After history and ghosts, it’s time to smell the roses, the El Paso Municipal Rose Garden, that is. On the corner of Copia St. and Aurora Ave., this two-acre garden nurtures over 300 varieties of roses amid tall palms, evergreens, benches and a two-tier cascading fountain. “The best time to visit is before June or in September for the second bloom.”
Another desert surprise--shore birds live here. “Yes, El Paso has wetlands!” Over two hundred different birds have sheltered in the wetlands at the Keystone Park and El Paso Botanical Gardens. Located on El Paso’s west side, these naturally occurring wetlands provided a home 4,000 years ago for archaic Native Americans. Today, an on-going project is to protect the archeological site and restore the wetlands habitat.
From the wetlands, it’s only a short drive to another unique spot, a point where two countries, the United States and Mexico, and three states, Texas, New Mexico and Chihuahua, meet near Mt. Cristo Rey. Kay points out a marker in the middle of the Rio Grande. Look on the hillside, and you can see the International Marker that designates the boundary between the US and Mexico. These markers go all the way to the California border.
Bonus surprise! As fast as you can say, “state line,” you’re in Sunland Park, New Mexico, home of Sunland Park Racetrack and Casino and the future home of Western Playland ™, a themed family amusement park formerly located in the Ascarate area of El Paso but slated to re-open here in late May.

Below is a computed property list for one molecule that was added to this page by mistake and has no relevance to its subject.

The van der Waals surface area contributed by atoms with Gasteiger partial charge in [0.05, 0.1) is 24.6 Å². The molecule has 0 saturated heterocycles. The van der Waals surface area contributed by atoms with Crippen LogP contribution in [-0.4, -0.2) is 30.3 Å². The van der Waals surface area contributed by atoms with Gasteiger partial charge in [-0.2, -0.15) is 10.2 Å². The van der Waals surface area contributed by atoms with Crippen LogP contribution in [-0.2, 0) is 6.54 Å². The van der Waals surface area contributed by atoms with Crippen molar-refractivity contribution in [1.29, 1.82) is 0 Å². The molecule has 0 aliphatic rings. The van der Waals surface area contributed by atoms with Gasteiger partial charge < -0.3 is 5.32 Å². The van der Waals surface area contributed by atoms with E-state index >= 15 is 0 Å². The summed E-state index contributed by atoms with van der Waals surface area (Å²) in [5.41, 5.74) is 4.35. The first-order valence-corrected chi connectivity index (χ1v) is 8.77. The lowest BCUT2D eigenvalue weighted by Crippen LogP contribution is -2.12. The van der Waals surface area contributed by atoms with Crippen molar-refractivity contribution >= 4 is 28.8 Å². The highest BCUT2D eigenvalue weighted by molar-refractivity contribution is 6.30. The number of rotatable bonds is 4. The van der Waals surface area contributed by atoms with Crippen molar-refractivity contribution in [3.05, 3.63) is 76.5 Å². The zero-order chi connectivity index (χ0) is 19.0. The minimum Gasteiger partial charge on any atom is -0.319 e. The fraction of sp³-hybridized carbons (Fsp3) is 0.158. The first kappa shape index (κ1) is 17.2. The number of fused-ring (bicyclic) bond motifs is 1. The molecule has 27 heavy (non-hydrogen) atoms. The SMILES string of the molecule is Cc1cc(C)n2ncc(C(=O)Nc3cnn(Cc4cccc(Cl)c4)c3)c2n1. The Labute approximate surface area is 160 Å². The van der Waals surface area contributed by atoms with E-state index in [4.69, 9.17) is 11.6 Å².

As the Border Sights van drops us off at our hotel, we can’t believe how many surprises we discovered today. How many more will we uncover tomorrow?
Border Sights Tours of El Paso
Kay and Rudy Johnston
At La Mission de Corpus Christi de Ysleta del Sur, a brown-robed cleric waved at us, his rope belt swinging back and forth. Father Charles McCarthy, looking exactly like a 17th century friar except for his black leather dress shoes, enumerated the feast days when the Tiwa Indians perform their pre-Christian agricultural dances. “June 13, St. Anthony Day, is the biggest dance because St. Anthony of Padua is the patron saint of this mission. There’s also the Feast of St. John the Baptist on June 24, the Feast of Sts. Peter and Paul on June 29 and St. Anne’s feast on July 26. During Christmas season they dance at midnight Christmas Eve, at morning mass Christmas day, the feast of the Holy Innocents December 28—that’s when the children dance, the Feast of Mary, Mother of God on January 1, and Epiphany, January 6.”
c. Enchantment 2006